With Bana now in semi-retirement at the age of eight and reduced to signing her name to autobiographies, the Syria Campaign has put the pitcher back into the same well in order to produce Nour, the six-year old karate kid, again from Aleppo.
The Syria Campaign describes itself as a global advocacy group looking out for the interests of Syrian civilians, which 1) provides communication materials which can “shift the public narrative on Syria” and 2) runs “large-scale campaigns that elevate the voices of Syrians and deliver real impact on the ground”. In fact the Syria campaign was created by the Soros PR company Purpose, the “purpose” here being to run propaganda campaigns, for example on behalf of fraudulent entities such as the White Helmets. Now they seem to have launched a campaign of their very own.
The subject is Nour, a six-year old apparently headed for stardom through her skill with karate. According to her press release as published in Buzzfeed, Nour is being trained to be a karate champion by her father, who has apparently spent the last of his savings on buying her a suitable outfit. In late 2016, at the height of the siege to take Aleppo, her family fled the city and moved to the neighboring countryside village of Kafr Karmiya/Kermiya (Buzzfeed Kafr Kermin), in Idlib province.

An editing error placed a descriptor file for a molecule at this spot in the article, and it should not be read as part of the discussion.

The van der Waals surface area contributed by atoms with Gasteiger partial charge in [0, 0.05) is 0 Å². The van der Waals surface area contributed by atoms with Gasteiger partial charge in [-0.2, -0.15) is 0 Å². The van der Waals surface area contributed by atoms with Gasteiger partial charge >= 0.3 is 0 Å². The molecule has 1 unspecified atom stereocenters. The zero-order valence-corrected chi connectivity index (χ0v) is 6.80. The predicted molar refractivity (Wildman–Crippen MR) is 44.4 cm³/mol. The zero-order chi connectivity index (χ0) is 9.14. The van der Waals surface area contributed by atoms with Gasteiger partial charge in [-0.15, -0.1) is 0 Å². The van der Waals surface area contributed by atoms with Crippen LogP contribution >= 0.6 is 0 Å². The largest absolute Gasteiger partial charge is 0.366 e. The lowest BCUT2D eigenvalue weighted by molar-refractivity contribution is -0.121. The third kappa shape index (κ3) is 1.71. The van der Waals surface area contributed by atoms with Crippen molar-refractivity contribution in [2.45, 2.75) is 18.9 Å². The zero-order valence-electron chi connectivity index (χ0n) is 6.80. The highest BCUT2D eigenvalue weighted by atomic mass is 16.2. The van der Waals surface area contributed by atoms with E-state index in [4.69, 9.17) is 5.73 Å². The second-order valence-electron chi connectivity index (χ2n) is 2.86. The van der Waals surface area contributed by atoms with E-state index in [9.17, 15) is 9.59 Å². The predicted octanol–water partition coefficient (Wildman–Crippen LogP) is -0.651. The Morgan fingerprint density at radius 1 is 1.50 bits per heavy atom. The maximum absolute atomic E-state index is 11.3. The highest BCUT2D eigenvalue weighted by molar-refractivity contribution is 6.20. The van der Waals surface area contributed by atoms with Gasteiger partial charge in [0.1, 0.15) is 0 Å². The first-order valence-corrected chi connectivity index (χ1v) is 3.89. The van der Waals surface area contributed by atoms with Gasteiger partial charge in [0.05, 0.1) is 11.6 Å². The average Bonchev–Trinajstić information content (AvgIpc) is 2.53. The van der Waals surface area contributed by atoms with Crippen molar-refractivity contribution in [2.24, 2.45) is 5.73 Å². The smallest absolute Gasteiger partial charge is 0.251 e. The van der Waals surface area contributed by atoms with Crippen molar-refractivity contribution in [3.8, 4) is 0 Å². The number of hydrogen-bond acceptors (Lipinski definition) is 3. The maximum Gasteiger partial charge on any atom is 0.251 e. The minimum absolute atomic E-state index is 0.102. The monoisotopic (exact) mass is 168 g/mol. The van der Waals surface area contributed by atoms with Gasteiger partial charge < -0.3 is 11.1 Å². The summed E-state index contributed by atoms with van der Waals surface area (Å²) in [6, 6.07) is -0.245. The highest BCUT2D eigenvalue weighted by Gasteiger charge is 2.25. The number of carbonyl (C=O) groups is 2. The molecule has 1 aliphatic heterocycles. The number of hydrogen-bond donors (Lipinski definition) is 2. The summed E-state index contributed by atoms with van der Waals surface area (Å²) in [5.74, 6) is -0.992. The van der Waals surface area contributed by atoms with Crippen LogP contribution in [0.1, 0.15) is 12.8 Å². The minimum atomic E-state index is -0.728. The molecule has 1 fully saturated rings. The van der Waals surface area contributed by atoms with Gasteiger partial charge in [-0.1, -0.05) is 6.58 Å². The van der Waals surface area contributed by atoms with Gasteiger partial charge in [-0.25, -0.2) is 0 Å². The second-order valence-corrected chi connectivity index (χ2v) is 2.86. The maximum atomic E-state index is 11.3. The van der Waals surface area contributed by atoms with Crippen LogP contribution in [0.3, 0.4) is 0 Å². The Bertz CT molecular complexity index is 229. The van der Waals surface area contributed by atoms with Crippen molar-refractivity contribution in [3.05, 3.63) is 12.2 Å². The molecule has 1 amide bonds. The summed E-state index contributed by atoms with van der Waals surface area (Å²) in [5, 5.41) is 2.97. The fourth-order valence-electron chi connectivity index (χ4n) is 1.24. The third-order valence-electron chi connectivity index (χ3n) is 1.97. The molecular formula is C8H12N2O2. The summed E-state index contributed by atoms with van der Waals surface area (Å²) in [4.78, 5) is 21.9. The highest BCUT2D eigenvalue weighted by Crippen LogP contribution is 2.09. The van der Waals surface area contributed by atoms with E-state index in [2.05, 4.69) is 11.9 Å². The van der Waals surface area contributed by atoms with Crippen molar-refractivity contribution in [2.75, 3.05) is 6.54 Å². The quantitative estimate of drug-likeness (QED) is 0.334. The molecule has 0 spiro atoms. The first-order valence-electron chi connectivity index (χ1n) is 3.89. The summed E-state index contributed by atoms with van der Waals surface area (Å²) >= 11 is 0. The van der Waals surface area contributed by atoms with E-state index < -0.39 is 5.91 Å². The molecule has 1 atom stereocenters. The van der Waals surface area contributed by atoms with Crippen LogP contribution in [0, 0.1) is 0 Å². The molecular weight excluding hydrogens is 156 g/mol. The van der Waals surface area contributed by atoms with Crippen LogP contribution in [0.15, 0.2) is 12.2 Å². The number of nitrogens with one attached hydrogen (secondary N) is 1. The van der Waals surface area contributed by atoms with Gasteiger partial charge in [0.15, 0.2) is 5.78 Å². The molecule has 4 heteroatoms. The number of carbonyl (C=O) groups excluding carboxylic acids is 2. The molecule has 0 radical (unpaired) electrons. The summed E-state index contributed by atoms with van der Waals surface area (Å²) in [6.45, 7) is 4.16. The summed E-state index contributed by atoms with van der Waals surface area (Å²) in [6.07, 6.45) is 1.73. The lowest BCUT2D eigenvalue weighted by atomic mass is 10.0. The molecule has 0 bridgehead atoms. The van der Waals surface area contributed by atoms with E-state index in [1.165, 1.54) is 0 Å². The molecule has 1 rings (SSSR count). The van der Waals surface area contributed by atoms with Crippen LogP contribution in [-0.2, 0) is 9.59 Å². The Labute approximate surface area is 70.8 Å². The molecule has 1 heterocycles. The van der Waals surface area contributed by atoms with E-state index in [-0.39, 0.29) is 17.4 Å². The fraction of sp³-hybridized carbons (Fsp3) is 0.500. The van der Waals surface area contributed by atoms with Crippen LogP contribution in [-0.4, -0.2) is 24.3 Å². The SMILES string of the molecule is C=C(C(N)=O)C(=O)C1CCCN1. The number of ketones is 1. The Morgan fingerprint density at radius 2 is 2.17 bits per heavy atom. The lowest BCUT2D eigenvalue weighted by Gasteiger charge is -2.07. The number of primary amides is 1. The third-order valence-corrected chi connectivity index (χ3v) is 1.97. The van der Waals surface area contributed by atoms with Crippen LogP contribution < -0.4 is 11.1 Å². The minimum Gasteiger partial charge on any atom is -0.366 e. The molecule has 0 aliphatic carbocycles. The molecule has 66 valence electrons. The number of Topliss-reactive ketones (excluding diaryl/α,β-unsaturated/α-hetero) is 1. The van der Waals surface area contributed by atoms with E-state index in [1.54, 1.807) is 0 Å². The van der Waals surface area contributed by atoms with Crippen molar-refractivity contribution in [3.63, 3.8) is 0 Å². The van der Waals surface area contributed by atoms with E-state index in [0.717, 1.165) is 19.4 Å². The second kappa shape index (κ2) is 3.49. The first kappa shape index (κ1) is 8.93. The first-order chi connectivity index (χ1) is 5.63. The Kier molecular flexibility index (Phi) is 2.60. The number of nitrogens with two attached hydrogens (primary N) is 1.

Nour is intended to be the new Bana Alabed, even younger and cuter, with the image of Bana at her desk now replaced by shots of Nour in action. As with Bana and the White Helmets, Nour is the subject of a swept-up campaign. Video and photography have high production values, like all materials emanating from terrorist held Syria, well provided with state of the art equipment. The photographs provided to the media are more the portfolio of a top-class adult model than snapshots of a little girl.
As with Bana, a small child is exploited for the purposes of the war narrative, with no concern for the short or long-term effects on the child. Six year old Nour tells the camera, “I want to be the world champion, I want to be famous and after I get famous I want to get more famous”. Has this child already been told she is headed for stardom, like Bana Alabed?
The press release was provided by photographer Yehya Alrejjo. On 3 August Alrejjo posted on Facebook 12 beautiful photos of Nour, crediting himself and Anadolu Agency, a Turkish news network that heavily promoted the Bana Project.
On 5 August Yehya shared the Arabic version of the Nour video, originally posted the same day by the pro-insurgency SNN Shaam News Network. SNN’s comments on the post make it clear that SNN was responsible for the video, without Alrejjo’s participation. SNN confesses that filming took two tortuous days, though the little girl was a delight to be with (Nour is Arabic for “Light”).
The Arabic video gives the child’s full name, Nour Setut, and refers to the “revolution” rather than the “civil war” preferred in the English version.
On 8 August Alrejjo shared a post from Mohammed Abdullah, which provided the text for the press release. Mohammed Abdullah’s Facebook biography describes him as a “campaign assistant” with the Syria Campaign, having previously worked for Al Jazeera, Reuters, Apple and George Soros’s Mercy Corps. However the text did not originate with Abdullah, who was sharing in his turn a post on the main Facebook page of the New York-based Syria Campaign.